Post developed by Catherine Allen-West in coordination with Diogo Ferrari
ICYMI (In Case You Missed It), the following work was presented at the 2016 Annual Meeting of the American Political Science Association (APSA). The presentation, titled “The Indirect Effect of Income on Preferences for Centralization of Authority,” was a part of the session “Devolution, Fragmented Power, and Electoral Accountability” on Thursday September 1, 2016.
One of the primary activities of any elected government is to decide how to allocate public funds for policies like health care and education. In countries that adopted a federal system – like the United States, Canada, Australia, Germany, and others – the central government usually has some policies that promotes distribution of fiscal resources among different jurisdictions, like among states or cities. Take Australia for example. The federal government collects taxes that are funneled to local governments in accordance with their needs. This diminishes the inequality between different Australian sub-national governments in their capacity to invest and provide public services. Brazil is another example. Brazil has a huge federal program that transfers resources from rich to poor states and whose goal is to reduce regional inequality. These federal governments can only continue to operate in this way, that is, promoting interregional redistribution, if the power to control fiscal resources is centralized. Therefore, there is a connection between interregional redistribution and centralization of authority.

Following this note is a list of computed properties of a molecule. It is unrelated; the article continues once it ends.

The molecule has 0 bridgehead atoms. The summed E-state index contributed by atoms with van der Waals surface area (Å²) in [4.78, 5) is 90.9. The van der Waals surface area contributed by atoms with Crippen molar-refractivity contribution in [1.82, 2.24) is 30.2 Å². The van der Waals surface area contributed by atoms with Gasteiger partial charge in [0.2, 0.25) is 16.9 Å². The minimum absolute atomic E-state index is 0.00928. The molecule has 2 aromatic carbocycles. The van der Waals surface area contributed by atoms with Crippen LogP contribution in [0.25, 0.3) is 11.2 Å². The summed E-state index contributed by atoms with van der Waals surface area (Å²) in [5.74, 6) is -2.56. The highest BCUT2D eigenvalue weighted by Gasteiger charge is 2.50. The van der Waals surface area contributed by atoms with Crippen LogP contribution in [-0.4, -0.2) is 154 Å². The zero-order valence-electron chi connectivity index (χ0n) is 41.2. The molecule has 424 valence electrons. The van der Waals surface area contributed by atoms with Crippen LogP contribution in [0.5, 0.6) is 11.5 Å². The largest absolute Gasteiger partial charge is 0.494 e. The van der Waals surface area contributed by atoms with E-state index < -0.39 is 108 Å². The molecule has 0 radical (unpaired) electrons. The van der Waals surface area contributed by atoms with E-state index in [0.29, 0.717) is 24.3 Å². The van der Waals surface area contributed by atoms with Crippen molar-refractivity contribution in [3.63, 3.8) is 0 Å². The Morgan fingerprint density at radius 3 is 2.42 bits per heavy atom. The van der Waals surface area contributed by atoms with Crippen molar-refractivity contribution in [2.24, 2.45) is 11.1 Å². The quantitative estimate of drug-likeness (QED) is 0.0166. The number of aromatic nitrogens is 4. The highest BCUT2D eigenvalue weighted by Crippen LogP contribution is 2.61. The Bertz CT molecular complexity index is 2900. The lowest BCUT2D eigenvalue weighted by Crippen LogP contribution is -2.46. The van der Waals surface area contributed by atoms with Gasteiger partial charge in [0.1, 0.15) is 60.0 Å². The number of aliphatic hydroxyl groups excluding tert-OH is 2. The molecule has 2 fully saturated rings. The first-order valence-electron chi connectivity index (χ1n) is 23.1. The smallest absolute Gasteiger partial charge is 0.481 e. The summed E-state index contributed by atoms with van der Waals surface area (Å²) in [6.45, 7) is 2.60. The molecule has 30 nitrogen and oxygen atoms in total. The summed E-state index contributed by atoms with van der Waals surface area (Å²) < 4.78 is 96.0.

Now, voters have different preferences about how the government should spend the fiscal resources. They have different opinions, for instance, to which degree taxes collected in one region should be invested in another region. Do voters that support interregional redistribution also prefer that the fiscal authority is concentrated in the hands of the federal government as opposed to the sub-national ones? Which characteristics determine the preference of voters regarding interregional redistribution and centralization of authority? How those preferences are connected?
To investigate these fiscal intricacies further, Diogo Ferrari, PhD Student of Political Science at the University of Michigan and collaborator in the Center for Political Studies, used data from an original survey conducted in Brazil and financed by the Center of Metropolitan Studies (CEM) in collaboration with Marta Arretche, Professor of Political Science at the University of Sao Paulo, and Rogerio Schlegel, professor of Political Science at the Federal University of Sao Paulo. The results show how income, regional inequality, and voters’ support for redistributive policies and for allocation of political power in multi-tier polities are connected.
Specifically, the research shows that individuals’ income is negatively associated with their support for interregional redistribution. So, the less money one makes, the more likely they are to support redistributing wealth between regions. Using mediation analysis, the researchers found an indirect effect of income on preferences for centralization of authority. That is, those citizens that make more money prefer less centralization of power because they are less supportive to regional redistribution.
The paper also shows that there is a direct effect of income on preferences for centralized authority, but that depends on the inequality within one’s own region relative to country-wide inequality. Essentially, rich individuals prefer a less centralized government only if the inequality within their region is relatively low.
The paper provides empirical evidence in favor of some arguments in the Political Economy of redistribution and against a long-standing intuition about preferences for allocation of authority, namely, that individuals living in rich regions tend to oppose centralized designs in order to avoid becoming a net fiscal contributor of fiscal resources to other regions.
Read the full paper here: https://dioferrari.files.wordpress.com/2016/09/paper-apsa-2016-pref.pdf